Looking at Europe, there are some great waste to energy technologies available. People always think about incineration - there are also other technologies available, that have nothing to do with a combustion process. Certainly past experience with incinerators has made evident, a number of issues. But there have been research and developments for the last 20 years. Technology has significantly improved! For example: A study of the Johnston Island incinerator showed that it was emitting 22.9pg/second (dioxins and furans). A diesel truck traveling at an average speed of 40 miles/hour with equal amounts of uphill and downhill driving emits 89pg/second (dioxins and furans). So one truck creates 4 times as much dioxins and furans than an incinerator – and the ratio of trucks to incinerators is somewhere in the ten thousands - worrying about dioxins and furans from incineration seems a weak argument.
Cigarettes are another major source of dioxins and furans. The smoke from one cigarette contains 1pg of dioxins and furans. So the Johnston Island incinerator emits the same amount of dioxins and furans as if somebody would smoke 23 cigarettes a year. Incineration and the example of the Johnston Island incinerator is not meant to detract from the serious nature of dioxins and furans. It just brings the emission of dioxins and furans in a proper context.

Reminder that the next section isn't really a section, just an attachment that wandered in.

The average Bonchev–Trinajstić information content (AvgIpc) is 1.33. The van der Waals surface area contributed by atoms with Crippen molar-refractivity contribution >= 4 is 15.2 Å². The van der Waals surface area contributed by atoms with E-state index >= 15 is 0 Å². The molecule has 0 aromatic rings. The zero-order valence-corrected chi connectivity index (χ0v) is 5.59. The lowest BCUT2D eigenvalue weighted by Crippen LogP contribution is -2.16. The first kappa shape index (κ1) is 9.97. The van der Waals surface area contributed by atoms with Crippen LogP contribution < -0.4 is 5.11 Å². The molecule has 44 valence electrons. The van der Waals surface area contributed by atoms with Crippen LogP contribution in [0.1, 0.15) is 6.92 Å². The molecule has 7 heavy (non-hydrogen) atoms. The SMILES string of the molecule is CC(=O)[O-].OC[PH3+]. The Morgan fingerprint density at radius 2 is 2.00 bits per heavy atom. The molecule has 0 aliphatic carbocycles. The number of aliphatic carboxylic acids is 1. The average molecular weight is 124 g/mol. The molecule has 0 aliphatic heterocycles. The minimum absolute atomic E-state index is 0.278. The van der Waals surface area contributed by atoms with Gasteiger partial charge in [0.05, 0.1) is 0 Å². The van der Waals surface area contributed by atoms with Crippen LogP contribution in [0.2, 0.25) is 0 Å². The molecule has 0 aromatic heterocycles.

So, do you think hauling garbage around and bringing it up to Chache Creek is a good option? People need to understand, that they have to deal with their waste locally. I don't want to encourage producing waste, the goal is preventing it in the first place!

Everybody is talking about "Zero Waste Management" A recycling based economy that meets its own needs perfectly. Discarded materials are resources for others to use. We need to close the cycle and come out of the dead end landfill street. There are great alternatives out there, just take a look around!